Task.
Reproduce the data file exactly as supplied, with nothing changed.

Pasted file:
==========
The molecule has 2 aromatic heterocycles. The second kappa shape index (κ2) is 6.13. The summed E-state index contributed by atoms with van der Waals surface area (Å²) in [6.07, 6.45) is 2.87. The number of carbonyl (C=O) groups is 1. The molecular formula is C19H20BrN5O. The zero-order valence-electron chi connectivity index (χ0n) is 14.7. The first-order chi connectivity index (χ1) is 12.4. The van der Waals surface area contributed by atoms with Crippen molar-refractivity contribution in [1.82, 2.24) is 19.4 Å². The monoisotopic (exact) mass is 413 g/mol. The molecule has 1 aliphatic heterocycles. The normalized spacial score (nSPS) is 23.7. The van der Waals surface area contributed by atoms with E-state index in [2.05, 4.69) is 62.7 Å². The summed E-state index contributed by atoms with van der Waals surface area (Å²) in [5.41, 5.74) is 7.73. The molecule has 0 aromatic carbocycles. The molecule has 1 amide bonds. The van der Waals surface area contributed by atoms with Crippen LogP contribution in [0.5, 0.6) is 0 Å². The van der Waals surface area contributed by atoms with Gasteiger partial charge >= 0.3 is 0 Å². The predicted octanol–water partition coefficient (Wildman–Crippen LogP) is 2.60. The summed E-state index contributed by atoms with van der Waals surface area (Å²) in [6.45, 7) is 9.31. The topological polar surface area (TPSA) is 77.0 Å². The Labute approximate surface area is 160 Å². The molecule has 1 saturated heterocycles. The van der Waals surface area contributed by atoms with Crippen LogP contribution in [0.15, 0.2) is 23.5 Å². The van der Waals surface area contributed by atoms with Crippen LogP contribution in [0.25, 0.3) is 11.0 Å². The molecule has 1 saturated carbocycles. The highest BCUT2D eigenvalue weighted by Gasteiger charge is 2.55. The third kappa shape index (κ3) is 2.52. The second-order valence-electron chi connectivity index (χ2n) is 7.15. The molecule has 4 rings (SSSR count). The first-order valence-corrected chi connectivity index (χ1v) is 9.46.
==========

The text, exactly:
The molecule has 2 aromatic heterocycles. The second kappa shape index (κ2) is 6.13. The summed E-state index contributed by atoms with van der Waals surface area (Å²) in [6.07, 6.45) is 2.87. The number of carbonyl (C=O) groups is 1. The molecular formula is C19H20BrN5O. The zero-order valence-electron chi connectivity index (χ0n) is 14.7. The first-order chi connectivity index (χ1) is 12.4. The van der Waals surface area contributed by atoms with Crippen molar-refractivity contribution in [1.82, 2.24) is 19.4 Å². The monoisotopic (exact) mass is 413 g/mol. The molecule has 1 aliphatic heterocycles. The normalized spacial score (nSPS) is 23.7. The van der Waals surface area contributed by atoms with E-state index in [2.05, 4.69) is 62.7 Å². The summed E-state index contributed by atoms with van der Waals surface area (Å²) in [5.41, 5.74) is 7.73. The molecule has 0 aromatic carbocycles. The molecule has 1 amide bonds. The van der Waals surface area contributed by atoms with Crippen LogP contribution in [0.5, 0.6) is 0 Å². The van der Waals surface area contributed by atoms with Gasteiger partial charge >= 0.3 is 0 Å². The predicted octanol–water partition coefficient (Wildman–Crippen LogP) is 2.60. The summed E-state index contributed by atoms with van der Waals surface area (Å²) in [6.45, 7) is 9.31. The topological polar surface area (TPSA) is 77.0 Å². The Labute approximate surface area is 160 Å². The molecule has 1 saturated heterocycles. The van der Waals surface area contributed by atoms with Crippen LogP contribution in [0.15, 0.2) is 23.5 Å². The van der Waals surface area contributed by atoms with Crippen LogP contribution in [0.25, 0.3) is 11.0 Å². The molecule has 1 saturated carbocycles. The highest BCUT2D eigenvalue weighted by Gasteiger charge is 2.55. The third kappa shape index (κ3) is 2.52. The second-order valence-electron chi connectivity index (χ2n) is 7.15. The molecule has 4 rings (SSSR count). The first-order valence-corrected chi connectivity index (χ1v) is 9.46.